'Avoidable and preventable' — 99% of June COVID-19 deaths were among unvaccinated, Fauci says

More than 99 percent of the nearly 10,000 U.S. COVID-19 deaths that occurred in June were among unvaccinated people, according to Anthony Fauci, MD, director of the National Institute of Allergy and Infectious Diseases. 

"If you look at the number of deaths, about 99.2 percent of them are unvaccinated," Dr. Fauci said during a July 4 interview with NBC's Meet the Press. "About 0.8 percent are vaccinated. No vaccine is perfect. But when you talk about the avoidability of hospitalization and death … it's really sad and tragic that most of these are avoidable and preventable." 

About 67 percent of U.S. adults had received at least their first dose as of July 4, while 47.4 percent had been fully vaccinated, according to the CDC's COVID-19 Data Tracker.

"As a nation as a whole, we are doing very well," Dr. Fauci said, pointing to the percentage of Americans who've been vaccinated. "But we have a big country with a disparity in the willingness to be vaccinated," he said.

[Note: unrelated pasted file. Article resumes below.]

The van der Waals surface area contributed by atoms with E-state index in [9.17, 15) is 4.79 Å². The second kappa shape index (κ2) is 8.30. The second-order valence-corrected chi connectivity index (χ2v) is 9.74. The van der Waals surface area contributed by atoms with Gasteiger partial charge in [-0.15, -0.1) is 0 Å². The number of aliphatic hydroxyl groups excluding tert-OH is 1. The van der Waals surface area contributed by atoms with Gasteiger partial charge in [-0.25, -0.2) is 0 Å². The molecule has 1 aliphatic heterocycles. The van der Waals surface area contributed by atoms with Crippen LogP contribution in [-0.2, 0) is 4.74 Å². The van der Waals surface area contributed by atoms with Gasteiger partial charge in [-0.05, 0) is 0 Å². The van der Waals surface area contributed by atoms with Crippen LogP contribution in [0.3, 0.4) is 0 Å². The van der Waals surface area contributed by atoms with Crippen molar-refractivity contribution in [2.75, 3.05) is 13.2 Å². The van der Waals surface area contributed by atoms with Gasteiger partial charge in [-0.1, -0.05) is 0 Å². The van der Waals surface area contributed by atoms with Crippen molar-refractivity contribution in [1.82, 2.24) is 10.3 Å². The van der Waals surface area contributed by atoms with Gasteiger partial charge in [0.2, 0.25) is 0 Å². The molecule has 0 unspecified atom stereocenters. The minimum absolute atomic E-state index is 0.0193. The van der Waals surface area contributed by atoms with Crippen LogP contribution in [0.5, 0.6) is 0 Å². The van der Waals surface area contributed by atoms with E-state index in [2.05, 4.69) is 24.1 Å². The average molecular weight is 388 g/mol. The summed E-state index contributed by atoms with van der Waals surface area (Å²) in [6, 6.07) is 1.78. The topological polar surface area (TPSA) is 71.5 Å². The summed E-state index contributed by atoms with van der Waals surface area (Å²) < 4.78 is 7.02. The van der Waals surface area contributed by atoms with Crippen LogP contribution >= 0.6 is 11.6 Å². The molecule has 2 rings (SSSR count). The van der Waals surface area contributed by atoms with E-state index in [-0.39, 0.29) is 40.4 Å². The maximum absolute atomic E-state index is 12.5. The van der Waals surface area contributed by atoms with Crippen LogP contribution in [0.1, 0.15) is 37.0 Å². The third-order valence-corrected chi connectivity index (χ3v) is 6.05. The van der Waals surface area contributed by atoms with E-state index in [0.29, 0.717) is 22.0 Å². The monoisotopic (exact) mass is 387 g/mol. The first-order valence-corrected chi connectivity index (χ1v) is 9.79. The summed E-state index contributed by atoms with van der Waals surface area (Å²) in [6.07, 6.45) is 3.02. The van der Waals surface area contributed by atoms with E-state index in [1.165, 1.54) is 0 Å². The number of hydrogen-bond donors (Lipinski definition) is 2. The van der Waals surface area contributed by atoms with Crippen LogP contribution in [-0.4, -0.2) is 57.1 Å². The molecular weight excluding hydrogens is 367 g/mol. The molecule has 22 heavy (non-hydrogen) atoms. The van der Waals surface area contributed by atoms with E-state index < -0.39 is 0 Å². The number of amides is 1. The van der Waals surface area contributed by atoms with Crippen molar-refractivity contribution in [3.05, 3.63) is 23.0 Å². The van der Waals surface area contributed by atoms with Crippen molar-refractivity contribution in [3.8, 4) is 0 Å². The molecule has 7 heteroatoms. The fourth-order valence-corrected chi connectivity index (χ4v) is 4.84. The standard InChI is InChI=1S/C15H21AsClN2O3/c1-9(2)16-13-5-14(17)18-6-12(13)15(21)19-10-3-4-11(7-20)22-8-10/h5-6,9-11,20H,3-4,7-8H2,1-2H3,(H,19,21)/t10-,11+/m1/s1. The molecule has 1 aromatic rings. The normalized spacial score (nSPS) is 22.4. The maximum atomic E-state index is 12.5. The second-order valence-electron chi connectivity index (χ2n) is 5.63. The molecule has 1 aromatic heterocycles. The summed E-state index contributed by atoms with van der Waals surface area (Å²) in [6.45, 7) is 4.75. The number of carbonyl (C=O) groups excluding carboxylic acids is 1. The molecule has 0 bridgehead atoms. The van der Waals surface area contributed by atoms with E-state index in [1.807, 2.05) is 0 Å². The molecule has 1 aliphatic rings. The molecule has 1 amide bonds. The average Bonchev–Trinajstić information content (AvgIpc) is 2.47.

In a recent White House COVID-19 briefing, Rochelle Walenskly, MD, CDC director, said there are about 1,000 U.S. counties, mostly in the Southeast and Midwest, where less than 30 percent of their population is inoculated against COVID-19. 

In the latest interview, Dr. Fauci said he doesn't anticipate the highly transmissible delta variant, first detected in India, will spark a nationwide spike. 

"You might expect to see spikes in certain regions, in certain states, cities or counties. I don't think you're going to see anything nationwide because fortunately, we have a substantial proportion of the population vaccinated," Dr. Fauci said. "We're going to see … almost two types of America." 


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